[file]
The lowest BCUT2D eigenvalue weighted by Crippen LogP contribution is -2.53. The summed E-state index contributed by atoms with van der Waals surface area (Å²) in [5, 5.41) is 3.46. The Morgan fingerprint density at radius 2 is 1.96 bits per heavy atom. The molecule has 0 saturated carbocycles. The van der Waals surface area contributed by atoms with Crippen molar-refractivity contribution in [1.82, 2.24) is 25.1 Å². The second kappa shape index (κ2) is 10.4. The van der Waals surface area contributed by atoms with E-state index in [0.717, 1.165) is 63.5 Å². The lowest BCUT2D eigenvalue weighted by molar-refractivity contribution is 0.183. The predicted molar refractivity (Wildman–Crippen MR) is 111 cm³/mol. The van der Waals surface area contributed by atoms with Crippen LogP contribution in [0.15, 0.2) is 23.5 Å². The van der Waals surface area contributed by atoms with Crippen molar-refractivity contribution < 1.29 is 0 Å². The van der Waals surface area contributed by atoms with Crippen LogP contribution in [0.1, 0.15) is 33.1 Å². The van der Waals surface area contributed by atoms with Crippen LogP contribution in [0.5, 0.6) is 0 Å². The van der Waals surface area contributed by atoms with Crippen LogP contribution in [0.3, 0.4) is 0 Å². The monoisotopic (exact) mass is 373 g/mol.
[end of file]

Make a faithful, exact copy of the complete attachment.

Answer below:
The lowest BCUT2D eigenvalue weighted by Crippen LogP contribution is -2.53. The summed E-state index contributed by atoms with van der Waals surface area (Å²) in [5, 5.41) is 3.46. The Morgan fingerprint density at radius 2 is 1.96 bits per heavy atom. The molecule has 0 saturated carbocycles. The van der Waals surface area contributed by atoms with Crippen molar-refractivity contribution in [1.82, 2.24) is 25.1 Å². The second kappa shape index (κ2) is 10.4. The van der Waals surface area contributed by atoms with E-state index in [0.717, 1.165) is 63.5 Å². The lowest BCUT2D eigenvalue weighted by molar-refractivity contribution is 0.183. The predicted molar refractivity (Wildman–Crippen MR) is 111 cm³/mol. The van der Waals surface area contributed by atoms with Crippen LogP contribution in [0.15, 0.2) is 23.5 Å². The van der Waals surface area contributed by atoms with Crippen molar-refractivity contribution < 1.29 is 0 Å². The van der Waals surface area contributed by atoms with Crippen LogP contribution in [0.1, 0.15) is 33.1 Å². The van der Waals surface area contributed by atoms with Crippen LogP contribution in [0.5, 0.6) is 0 Å². The van der Waals surface area contributed by atoms with Crippen LogP contribution in [0.3, 0.4) is 0 Å². The monoisotopic (exact) mass is 373 g/mol.